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Animal rights activists protest in Tel Aviv.(Photo by: Anonymous for Animal Rights)
Rights activists: More must be done to prevent hatchery chick suffering
Agriculture Ministry says it has zero tolerance for animal welfare offenses; new regulations to come into force soon.
Claiming that the office has zero tolerance for animal welfare offenses, Agriculture Ministry officials stressed on Monday that new regulations for the protection of vulnerable hatchery chicks would be going into force without delay.

Ministry officials, Knesset members and animal rights activists attended a meeting of the Knesset’s Education Committee on the subject that day, which also addressed the possibility of expanding overall enforcement powers of ministry inspectors.

At the meeting, ministry officials presented a series of recently proposed measures toward preventing cruelty to animals in chick hatcheries, as well as the results of case investigations that have been occurring over the past couple years.

After investigating a recent incident in which a hatchery was causing unnecessary suffering to its chicks by slowly suffocating the animals in garbage bags, the ministry’s veterinary services ordered that a government inspector be present at the site until further notice, in order to monitor the health situation of the baby animals.

Today, the offending hatchery is working according to protocol, but the ministry continues to send inspectors to this facility and others around the country, on both planned and unannounced visits, the officials explained.

After investigations of the original incident conclude, the ministry will decide whether to move forward with legal proceedings against the hatchery, they added.

“This is repeated time after time,” said MK Eitan Cabel (Labor), who was participating in the discussion. “It should be clear that whoever is caught doing something of this type or similar to it will have his hatchery closed.”

Parallel to the investigation of this particular incident, the ministry has initiated a series of strict measures that all hatcheries must follow, including an obligation to delegate a specific employee with the responsibility of animal cruelty prevention, according to the officials.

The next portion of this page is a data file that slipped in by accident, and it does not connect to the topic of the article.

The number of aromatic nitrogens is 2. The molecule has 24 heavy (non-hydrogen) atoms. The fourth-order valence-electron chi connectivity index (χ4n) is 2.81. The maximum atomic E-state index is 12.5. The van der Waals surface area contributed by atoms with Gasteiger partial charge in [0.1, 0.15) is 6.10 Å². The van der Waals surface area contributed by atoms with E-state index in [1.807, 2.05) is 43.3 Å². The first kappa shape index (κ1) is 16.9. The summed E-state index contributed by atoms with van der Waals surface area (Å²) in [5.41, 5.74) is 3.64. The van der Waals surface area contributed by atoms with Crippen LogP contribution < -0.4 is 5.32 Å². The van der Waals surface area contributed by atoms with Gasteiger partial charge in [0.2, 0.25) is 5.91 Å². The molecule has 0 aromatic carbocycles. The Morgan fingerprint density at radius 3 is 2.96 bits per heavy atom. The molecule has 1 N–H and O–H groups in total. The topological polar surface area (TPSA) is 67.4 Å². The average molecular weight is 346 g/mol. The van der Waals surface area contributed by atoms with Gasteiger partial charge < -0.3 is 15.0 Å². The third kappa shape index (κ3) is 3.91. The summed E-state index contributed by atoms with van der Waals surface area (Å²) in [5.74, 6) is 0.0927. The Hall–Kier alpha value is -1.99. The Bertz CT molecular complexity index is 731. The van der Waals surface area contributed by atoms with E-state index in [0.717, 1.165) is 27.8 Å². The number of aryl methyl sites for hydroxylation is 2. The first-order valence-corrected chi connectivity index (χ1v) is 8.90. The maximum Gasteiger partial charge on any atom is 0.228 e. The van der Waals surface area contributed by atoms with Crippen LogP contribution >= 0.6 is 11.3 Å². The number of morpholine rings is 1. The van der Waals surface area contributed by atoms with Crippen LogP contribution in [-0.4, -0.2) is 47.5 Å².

Failure to comply with the new policies will cost hatcheries their operating licenses, and renewal of licenses for 2014 is contingent upon fully implementing the ministry’s guidelines, the office said.

The ministry officials likewise vowed that new regulations on the supervision of hatcheries would be launched within one month, and that their execution is simply awaiting the approval of the Justice Ministry.

Distressed by many of the methods still used to kill the chicks, Education Committee Chairman Amram Mitzna called upon the Agriculture Ministry to bring to the committee by the end of October new regulations on exactly how the farmers are allowed to perform the slaughter process.

The passage of this legislation has already been delayed for 10 years, as previous agriculture ministers have refused to sign off on the proposals, according to the group Anonymous for Animal Rights.

Dr. Asaf Harduf, an expert in criminal law and a volunteer for Anonymous, stressed that the role of the law must be to increase enforcement against welfare violations and reduce the suffering that comes with the slaughter of millions of chickens each year.

“The time has come to establish an animal protection authority, which is subject to the Justice Ministry and is responsible for criminal prosecution,” Harduf said.

At the beginning of 2012, officials completed the process of streamlining and revamping regulations related to animal welfare violations, enabling the swift imposition of 152 fines, the Agriculture Ministry said.

In 2011, 90 new animal rights violation cases were opened, followed by 85 cases in 2012 and 52 cases in the first half of 2013. Since the beginning of 2012, when the regulatory overhaul was complete, the ministry has filed 21 indictments for animal welfare offenses and is still reviewing 84 active cases.
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